After seven years of allegedly suffering constant harassment as well as verbal and physical abuse, School Board 8’s long-time secretary won a $100,000 discrimination settlement with the Board of Education for their lack of disciplining Dennis Coleman. The controversial school board member at the center of the harassment case still remains on the board.

Two years after the lawsuit was filed and weeks before the trial was to begin, Board of Ed officials agreed to settle and pay Maureen Grogan $100,000. Grogan filed a lawsuit against the Board of Ed, former Chancellor Rudy Crew and board members Dennis Coleman and Rose Foley. The long-time secretary claimed that Crew and the Board of Ed did nothing to discipline Coleman after he repeatedly harassed her.

“Think of how many books and blackboards and pencils the Board of Ed could have bought with $100,000,” said Grogan’s attorney Joseph Maya of Maya and Associates, a law firm which specializes in employment discrimination lawsuits. During the course of the pre-trial hearings, Coleman’s counterclaims of slander were thrown out. However, despite the settlement over the way he allegedly harassed his employee over a seven-year period, Coleman remains on the school board. Calls made to him were not returned. Board of Ed officials also did not return the News’ calls.

Lawsuit Details

In the suit, Grogan claimed that she had been the target of harassment and discrimination when she refused to lie in an investigation into age discrimination. Coleman allegedly refused to hire a woman for a position with the school board because she was too old. Grogan told investigators this and was allegedly intimidated from that point on.

According to the lawsuit, in October 1992, Coleman called Grogan at her home and demanded that she recant statements she made to an agent of the Office of Special Investigations. The school board member allegedly threatened Grogan with losing her job with her husband out of work at the time and her two children in college.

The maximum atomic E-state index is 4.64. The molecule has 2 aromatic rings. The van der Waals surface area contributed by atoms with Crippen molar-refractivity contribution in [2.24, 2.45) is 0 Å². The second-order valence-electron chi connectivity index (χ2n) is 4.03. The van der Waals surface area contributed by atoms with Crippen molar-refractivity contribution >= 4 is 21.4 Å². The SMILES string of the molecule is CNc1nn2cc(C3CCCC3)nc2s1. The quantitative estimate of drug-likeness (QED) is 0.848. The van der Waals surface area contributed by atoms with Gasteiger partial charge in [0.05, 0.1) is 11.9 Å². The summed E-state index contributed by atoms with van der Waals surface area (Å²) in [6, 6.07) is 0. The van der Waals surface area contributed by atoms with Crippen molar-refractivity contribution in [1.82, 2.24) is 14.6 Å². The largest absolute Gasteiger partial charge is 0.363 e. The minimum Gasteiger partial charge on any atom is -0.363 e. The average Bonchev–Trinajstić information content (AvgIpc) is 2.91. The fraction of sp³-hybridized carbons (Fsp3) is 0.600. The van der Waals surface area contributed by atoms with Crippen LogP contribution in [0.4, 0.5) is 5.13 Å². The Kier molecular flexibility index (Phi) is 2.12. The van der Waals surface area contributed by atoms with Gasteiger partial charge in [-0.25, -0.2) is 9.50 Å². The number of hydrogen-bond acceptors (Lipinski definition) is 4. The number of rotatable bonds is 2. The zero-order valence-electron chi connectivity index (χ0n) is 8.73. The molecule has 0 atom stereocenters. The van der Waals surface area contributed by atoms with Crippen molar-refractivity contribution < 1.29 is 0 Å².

Grogan told the Investigations agent about the alleged threats and thereafter was subjected to a daily hostile work environment which included being ignored, shunned and given contradictory instructions and work-related directions. She was also allegedly threatened with innuendoes regarding the timing of her pension vesting. The suit also claimed that Coleman would repeatedly yell at her over trivial matters such as his mail.

As a result, Grogan said she was forced to see a psychiatrist because of the stress placed upon her. She also took an extended leave in 1993. When she returned, Grogan found that most of her work, which included sensitive confidential material was turned over to a temporary office worker who was not a Board of Ed employee and was not qualified to handle confidential material.

Grogan’s Claims

Afterward, Grogan claims Coleman continuously made disparaging comments about her appearance, her intelligence and her ability to understand school board rules and regulations. During one school board meeting in December 1994, Coleman allegedly accused Grogan of discrimination and of being a member of the mafia. Grogan countered by filing a formal complaint alleging that Coleman was discriminating against her and was harassing her. After a review, no action was taken by the Board of Ed.

Grogan claims that after this incident Coleman began to publicly humiliate her at every school board meeting. The secretary wrote a letter to Crew’s office but no action was taken. Then in October 1996, Coleman assaulted Grogan during a heated exchange at a school board meeting. After a review of the matter, Crew scolded Coleman’s actions but did not discipline him.

Grogan was continuously harassed during meetings and on a daily basis until she quit from the strain in June 1999. She then filed a lawsuit against the parties.

By Daniel Gesslein

The lawyers at Maya Murphy, P.C., are experienced and knowledgeable employment law practitioners and assist clients in New York, Bridgeport, Darien, Fairfield, Greenwich, New Canaan, Norwalk, Stamford, Westport, and elsewhere in Fairfield County. Should you have any questions about workplace discrimination or harassment or any other employment law matter or to schedule a consultation, please do not hesitate to contact Attorney Joseph C. Maya, Esq.  He may be reached at Maya Murphy, P.C., 266 Post Road East, Westport, Connecticut, by telephone at (203) 221-3100, or by email at